Sunday, January 18, 2015

A Look Into eBook Distributors

Lovely day at the beach!

I've been doing a little research lately, mostly on how the self-publishing veterans are managing the business and operations aspect of their work. In today's post I wanted to focus on distribution platforms: who, why, and how it works.

First, let me start by noting that I had previously locked my novel, Violet Storm in the KDP Select program. Which meant that by electing into the program, my ebooks were exclusively sold by KDP/Amazon and no other ebook channel. After a little more research and several months into the program, I later found that experts did not recommend this (check this great article by HuffingtonPost). My own personal sales and the data itself made me reconsider my original strategy. I wanted my novel back in all the channels it was once in, plus a few others.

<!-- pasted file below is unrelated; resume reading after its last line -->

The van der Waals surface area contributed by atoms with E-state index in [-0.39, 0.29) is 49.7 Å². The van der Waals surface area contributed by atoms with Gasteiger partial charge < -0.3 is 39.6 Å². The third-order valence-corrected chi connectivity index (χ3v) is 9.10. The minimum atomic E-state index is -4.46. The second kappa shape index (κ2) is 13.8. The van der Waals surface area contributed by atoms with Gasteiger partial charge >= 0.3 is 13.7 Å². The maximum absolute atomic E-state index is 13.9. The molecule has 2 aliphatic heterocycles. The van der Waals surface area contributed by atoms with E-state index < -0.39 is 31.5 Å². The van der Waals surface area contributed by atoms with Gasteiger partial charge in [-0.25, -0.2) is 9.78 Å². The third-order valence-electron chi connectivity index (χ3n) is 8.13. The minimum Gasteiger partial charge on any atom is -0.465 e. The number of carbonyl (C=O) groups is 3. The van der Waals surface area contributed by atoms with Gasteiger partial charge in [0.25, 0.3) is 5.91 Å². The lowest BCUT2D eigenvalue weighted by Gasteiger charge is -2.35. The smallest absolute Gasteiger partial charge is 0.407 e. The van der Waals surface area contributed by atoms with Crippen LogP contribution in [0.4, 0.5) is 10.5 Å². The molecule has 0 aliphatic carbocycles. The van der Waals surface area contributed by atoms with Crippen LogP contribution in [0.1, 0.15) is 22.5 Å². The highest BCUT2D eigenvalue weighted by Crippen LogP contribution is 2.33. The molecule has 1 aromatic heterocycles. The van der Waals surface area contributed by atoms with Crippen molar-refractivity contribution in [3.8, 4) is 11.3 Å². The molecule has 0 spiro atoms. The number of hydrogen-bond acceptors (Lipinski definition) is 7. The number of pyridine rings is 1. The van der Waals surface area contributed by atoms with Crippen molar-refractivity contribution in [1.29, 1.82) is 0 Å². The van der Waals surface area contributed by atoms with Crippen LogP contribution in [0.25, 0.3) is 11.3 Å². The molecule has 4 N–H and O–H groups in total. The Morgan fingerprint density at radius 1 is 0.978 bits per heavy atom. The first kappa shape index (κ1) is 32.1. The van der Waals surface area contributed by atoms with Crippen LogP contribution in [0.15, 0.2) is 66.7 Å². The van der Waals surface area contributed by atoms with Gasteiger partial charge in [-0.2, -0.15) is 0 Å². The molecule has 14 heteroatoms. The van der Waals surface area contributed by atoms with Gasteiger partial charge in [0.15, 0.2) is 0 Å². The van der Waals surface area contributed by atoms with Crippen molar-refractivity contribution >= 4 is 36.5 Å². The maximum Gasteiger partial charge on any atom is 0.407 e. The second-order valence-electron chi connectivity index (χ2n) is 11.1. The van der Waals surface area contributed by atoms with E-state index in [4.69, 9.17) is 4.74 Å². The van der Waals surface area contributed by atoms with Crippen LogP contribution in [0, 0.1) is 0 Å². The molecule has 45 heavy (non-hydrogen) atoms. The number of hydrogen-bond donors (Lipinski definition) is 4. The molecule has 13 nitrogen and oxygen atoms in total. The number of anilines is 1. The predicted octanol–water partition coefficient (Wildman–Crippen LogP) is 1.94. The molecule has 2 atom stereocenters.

That led to more research. I wanted to know what other successful self-published and hybrid authors were doing to better achieve this goal. Enter the one-stop-shop platforms.

Let's look at two of the platforms I personally considered: Smashwords and Draft2Digital. What do they do, you ask? These platforms allow you to manage your online distribution channels in one location. No more logging individually into multiple sites like B&N, iTunes, Kobo, etc, one by one to check your sales and your royalty payments. Talk about painful. They do take a 10%-15% commission for their services but from what I've read by other authors, it's well worth the cost to have a one-stop service like this. As writers, we want to spend a majority of our time focusing on writing, followed by marketing, and then financial management.

What's also useful is that these platforms can give you data that may shape your marketing approach. Both of these platforms do the same thing. So how does one decide on which to move forward with? The answer is "user-friendliness." Smashwords has been around a long time. But the interface needed a lot of work to truly make the process "simple" for users. The idea was right but the apparently, the solution needed some refinement, as expressed by many frustrated users. Enter Draft2Digital, which has been gaining a lot of traction and positive feedback from authors.